Banks’ asset quality and capital adequacy indicators pointed to the soundness of the country’s financial system yet, the BSP remains vigilant over how credit activity and domestic liquidity dynamics will evolve in the coming months.

These developments form the backdrop for the BSP’s policy actions during the first quarter of the year. Strong headwinds owing largely to the COVID-19 pandemic required swift and decisive monetary action. The cumulative reduction of 75 bps in the policy rate during the quarter, which we followed up with another cut of 50 bps just last week, was necessary to support domestic economic activity and boost market sentiment.

Furthermore, to help ensure sufficient domestic liquidity in the financial system and lower borrowing costs for affected firms and households, the BSP reduced the reserve requirement ratios for universal and commercial banks and non-bank financial institutions with quasi-banking functions, which took effect on 3 April. The BSP also temporarily reduced the term deposit facility (TDF) auction volumes to zero for particular tenors. These measures complement the various regulatory relief measures the BSP put in place to facilitate the flow of credit and ensure the delivery of financial services amid the quarantine period.

To help shore up market confidence and support the NG’s broader initiatives to fight COVID-19, the BSP also implemented extraordinary liquidity measures. These include: first, the P300-billion repurchase agreement with the Bureau of the Treasury (BTr), and second, the BSP’s purchases of government securities from banks in the secondary market.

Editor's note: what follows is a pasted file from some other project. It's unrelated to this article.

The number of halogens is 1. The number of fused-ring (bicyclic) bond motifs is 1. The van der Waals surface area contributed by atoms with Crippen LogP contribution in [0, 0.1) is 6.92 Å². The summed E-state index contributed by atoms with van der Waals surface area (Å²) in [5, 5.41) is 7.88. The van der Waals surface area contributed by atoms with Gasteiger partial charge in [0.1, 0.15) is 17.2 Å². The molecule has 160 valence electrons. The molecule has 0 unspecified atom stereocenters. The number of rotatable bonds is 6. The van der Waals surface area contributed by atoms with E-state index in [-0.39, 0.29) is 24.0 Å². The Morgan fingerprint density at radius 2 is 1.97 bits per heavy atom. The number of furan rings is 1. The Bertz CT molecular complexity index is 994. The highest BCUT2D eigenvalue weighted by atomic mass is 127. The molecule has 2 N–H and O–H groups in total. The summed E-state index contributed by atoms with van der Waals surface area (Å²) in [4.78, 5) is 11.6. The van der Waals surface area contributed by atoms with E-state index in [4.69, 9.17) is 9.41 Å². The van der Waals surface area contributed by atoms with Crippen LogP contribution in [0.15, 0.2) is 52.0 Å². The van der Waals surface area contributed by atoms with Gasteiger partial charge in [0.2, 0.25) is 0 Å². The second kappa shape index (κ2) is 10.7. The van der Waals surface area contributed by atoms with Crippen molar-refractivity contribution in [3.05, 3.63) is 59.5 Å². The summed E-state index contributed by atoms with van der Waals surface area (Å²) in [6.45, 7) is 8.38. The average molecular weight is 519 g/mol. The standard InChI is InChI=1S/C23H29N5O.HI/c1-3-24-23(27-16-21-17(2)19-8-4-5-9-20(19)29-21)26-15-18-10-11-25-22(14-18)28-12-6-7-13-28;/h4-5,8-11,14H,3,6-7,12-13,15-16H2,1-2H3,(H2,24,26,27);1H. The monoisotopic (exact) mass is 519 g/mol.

In closing, the BSP has implemented measures to safeguard the stability of the macroeconomy and provide support for the National Government’s broader efforts to alleviate the spillover effects of the pandemic. We wish to reassure the Filipino people of the BSP’s commitment and readiness to deploy its full range of instruments in responding to the needs of Filipino households and businesses amid these difficult times.

Ladies and gentlemen, the full text of the Inflation Report, as well as the latest results of the BSP’s quarterly survey of senior bank loan officers, shall be made available via the BSP website shortly after this videoconference. In the meantime, we now open the floor for your questions.

Thank you and good morning.